Put your mask on first to help others: Attachment and sentinel behavior during the COVID-19 pandemic

Elizabeth B. Lozano, R. Chris Fraley

Research output: Contribution to journalArticlepeer-review

Abstract

The objective of this research was to learn whether attachment style is related to the ways people try to warn, protect, and care for others during the pandemic and what kinds, if any, personal protective measures they are taking. Data were collected in early May 2020 from 200 Amazon MTurk (AMT) workers who participated in exchange for payment. People who were high in attachment-related anxiety were more likely to behave as “sentinels” (i.e., warning loved ones to engage in safe practices such as hand washing, wearing a face mask), whereas those high in attachment avoidance were less likely to do so. These findings suggest that insecure attachment may contribute to peoples' willingness to protect themselves and others during the pandemic.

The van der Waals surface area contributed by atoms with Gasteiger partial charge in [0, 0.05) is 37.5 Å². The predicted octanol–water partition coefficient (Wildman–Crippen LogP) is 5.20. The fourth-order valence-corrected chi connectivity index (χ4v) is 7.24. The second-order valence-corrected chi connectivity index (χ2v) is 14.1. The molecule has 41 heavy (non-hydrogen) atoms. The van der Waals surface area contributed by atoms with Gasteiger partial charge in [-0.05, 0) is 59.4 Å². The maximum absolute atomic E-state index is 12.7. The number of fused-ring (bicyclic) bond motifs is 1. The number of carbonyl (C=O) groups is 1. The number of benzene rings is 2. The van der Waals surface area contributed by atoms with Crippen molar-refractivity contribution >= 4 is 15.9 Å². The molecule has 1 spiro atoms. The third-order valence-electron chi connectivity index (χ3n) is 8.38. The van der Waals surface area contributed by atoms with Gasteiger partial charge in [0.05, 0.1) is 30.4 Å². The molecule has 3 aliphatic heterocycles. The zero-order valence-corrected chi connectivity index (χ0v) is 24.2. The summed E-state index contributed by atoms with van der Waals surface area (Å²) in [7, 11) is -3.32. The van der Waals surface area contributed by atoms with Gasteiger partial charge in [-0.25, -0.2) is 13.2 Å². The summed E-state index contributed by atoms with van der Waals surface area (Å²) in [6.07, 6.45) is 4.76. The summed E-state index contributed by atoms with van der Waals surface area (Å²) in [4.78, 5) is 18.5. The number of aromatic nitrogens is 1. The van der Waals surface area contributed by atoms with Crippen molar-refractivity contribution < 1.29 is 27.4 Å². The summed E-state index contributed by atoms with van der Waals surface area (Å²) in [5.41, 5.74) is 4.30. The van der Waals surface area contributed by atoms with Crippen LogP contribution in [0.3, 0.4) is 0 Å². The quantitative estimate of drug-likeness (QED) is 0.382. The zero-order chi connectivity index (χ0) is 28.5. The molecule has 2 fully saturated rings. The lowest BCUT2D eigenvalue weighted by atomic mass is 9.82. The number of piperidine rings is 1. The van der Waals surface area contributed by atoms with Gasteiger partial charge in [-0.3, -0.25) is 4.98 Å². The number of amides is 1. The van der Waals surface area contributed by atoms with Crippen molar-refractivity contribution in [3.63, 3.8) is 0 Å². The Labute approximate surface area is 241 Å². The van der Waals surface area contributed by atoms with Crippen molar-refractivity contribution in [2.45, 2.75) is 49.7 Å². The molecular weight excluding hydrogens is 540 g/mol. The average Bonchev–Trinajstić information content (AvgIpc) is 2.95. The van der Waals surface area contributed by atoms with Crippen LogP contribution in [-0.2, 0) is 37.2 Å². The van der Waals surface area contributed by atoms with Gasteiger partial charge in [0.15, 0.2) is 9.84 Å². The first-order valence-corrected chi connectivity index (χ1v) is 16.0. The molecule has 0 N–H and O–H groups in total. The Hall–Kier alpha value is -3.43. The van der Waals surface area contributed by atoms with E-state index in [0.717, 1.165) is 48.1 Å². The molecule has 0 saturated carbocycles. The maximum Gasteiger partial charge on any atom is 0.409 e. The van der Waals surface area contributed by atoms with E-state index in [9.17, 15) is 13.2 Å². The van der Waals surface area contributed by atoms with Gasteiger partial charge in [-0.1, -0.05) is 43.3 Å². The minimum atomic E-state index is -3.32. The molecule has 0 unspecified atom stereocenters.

Original languageEnglish (US)
Article number110487
JournalPersonality and Individual Differences
Volume171
DOIs
StatePublished - Mar 2021

Keywords

  • Attachment
  • COVID-19
  • Personality
  • Social defense theory

ASJC Scopus subject areas

  • Psychology(all)

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